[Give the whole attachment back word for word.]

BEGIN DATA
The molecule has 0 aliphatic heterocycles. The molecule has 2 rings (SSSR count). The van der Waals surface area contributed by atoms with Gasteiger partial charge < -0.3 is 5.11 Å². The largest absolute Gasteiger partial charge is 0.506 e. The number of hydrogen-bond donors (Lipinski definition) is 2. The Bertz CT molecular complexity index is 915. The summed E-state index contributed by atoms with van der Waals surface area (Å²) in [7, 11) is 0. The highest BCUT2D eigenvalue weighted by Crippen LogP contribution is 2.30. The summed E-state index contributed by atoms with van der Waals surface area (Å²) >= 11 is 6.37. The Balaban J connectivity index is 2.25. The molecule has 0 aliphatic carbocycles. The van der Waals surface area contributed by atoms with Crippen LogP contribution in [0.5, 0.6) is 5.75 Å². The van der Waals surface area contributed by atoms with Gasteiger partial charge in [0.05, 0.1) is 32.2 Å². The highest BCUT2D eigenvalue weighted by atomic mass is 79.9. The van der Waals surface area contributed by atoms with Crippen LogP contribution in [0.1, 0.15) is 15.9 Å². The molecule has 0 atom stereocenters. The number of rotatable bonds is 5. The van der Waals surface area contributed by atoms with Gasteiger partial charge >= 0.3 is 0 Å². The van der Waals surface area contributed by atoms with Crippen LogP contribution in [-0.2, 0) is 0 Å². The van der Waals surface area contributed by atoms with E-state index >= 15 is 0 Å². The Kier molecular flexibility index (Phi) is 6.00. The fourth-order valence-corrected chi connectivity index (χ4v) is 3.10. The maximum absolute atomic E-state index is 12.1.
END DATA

The molecule has 0 aliphatic heterocycles. The molecule has 2 rings (SSSR count). The van der Waals surface area contributed by atoms with Gasteiger partial charge < -0.3 is 5.11 Å². The largest absolute Gasteiger partial charge is 0.506 e. The number of hydrogen-bond donors (Lipinski definition) is 2. The Bertz CT molecular complexity index is 915. The summed E-state index contributed by atoms with van der Waals surface area (Å²) in [7, 11) is 0. The highest BCUT2D eigenvalue weighted by Crippen LogP contribution is 2.30. The summed E-state index contributed by atoms with van der Waals surface area (Å²) >= 11 is 6.37. The Balaban J connectivity index is 2.25. The molecule has 0 aliphatic carbocycles. The van der Waals surface area contributed by atoms with Crippen LogP contribution in [0.5, 0.6) is 5.75 Å². The van der Waals surface area contributed by atoms with Gasteiger partial charge in [0.05, 0.1) is 32.2 Å². The highest BCUT2D eigenvalue weighted by atomic mass is 79.9. The van der Waals surface area contributed by atoms with Crippen LogP contribution in [0.1, 0.15) is 15.9 Å². The molecule has 0 atom stereocenters. The number of rotatable bonds is 5. The van der Waals surface area contributed by atoms with Gasteiger partial charge >= 0.3 is 0 Å². The van der Waals surface area contributed by atoms with Crippen LogP contribution in [-0.2, 0) is 0 Å². The van der Waals surface area contributed by atoms with E-state index >= 15 is 0 Å². The Kier molecular flexibility index (Phi) is 6.00. The fourth-order valence-corrected chi connectivity index (χ4v) is 3.10. The maximum absolute atomic E-state index is 12.1.